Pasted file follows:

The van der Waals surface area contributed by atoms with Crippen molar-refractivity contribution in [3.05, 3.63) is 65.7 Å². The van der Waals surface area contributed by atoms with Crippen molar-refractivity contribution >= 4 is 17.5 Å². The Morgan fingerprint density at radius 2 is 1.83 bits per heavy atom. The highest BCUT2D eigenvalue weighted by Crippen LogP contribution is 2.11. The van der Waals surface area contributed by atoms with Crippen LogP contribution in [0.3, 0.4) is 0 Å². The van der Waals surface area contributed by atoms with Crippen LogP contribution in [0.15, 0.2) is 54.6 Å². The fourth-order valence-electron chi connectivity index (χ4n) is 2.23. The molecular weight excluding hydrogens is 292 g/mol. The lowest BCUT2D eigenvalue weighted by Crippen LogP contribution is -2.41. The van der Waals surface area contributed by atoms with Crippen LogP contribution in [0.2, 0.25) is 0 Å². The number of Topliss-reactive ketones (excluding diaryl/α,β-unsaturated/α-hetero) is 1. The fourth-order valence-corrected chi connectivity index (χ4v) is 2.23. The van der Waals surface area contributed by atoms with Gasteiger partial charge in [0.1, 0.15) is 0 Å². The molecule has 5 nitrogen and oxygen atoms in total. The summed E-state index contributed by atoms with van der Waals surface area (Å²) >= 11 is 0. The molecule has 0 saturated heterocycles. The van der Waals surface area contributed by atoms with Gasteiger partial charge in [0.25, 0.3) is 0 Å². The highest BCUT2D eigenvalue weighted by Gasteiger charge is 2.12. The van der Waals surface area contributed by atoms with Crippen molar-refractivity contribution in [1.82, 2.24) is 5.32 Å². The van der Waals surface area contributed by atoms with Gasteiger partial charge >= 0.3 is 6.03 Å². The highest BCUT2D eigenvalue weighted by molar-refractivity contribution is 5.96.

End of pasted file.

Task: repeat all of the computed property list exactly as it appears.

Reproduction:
The van der Waals surface area contributed by atoms with Crippen molar-refractivity contribution in [3.05, 3.63) is 65.7 Å². The van der Waals surface area contributed by atoms with Crippen molar-refractivity contribution >= 4 is 17.5 Å². The Morgan fingerprint density at radius 2 is 1.83 bits per heavy atom. The highest BCUT2D eigenvalue weighted by Crippen LogP contribution is 2.11. The van der Waals surface area contributed by atoms with Crippen LogP contribution in [0.3, 0.4) is 0 Å². The van der Waals surface area contributed by atoms with Crippen LogP contribution in [0.15, 0.2) is 54.6 Å². The fourth-order valence-electron chi connectivity index (χ4n) is 2.23. The molecular weight excluding hydrogens is 292 g/mol. The lowest BCUT2D eigenvalue weighted by Crippen LogP contribution is -2.41. The van der Waals surface area contributed by atoms with Crippen LogP contribution in [0.2, 0.25) is 0 Å². The number of Topliss-reactive ketones (excluding diaryl/α,β-unsaturated/α-hetero) is 1. The fourth-order valence-corrected chi connectivity index (χ4v) is 2.23. The van der Waals surface area contributed by atoms with Gasteiger partial charge in [0.1, 0.15) is 0 Å². The molecule has 5 nitrogen and oxygen atoms in total. The summed E-state index contributed by atoms with van der Waals surface area (Å²) >= 11 is 0. The molecule has 0 saturated heterocycles. The van der Waals surface area contributed by atoms with Gasteiger partial charge in [0.25, 0.3) is 0 Å². The highest BCUT2D eigenvalue weighted by Gasteiger charge is 2.12. The van der Waals surface area contributed by atoms with Crippen molar-refractivity contribution in [1.82, 2.24) is 5.32 Å². The van der Waals surface area contributed by atoms with Gasteiger partial charge >= 0.3 is 6.03 Å². The highest BCUT2D eigenvalue weighted by molar-refractivity contribution is 5.96.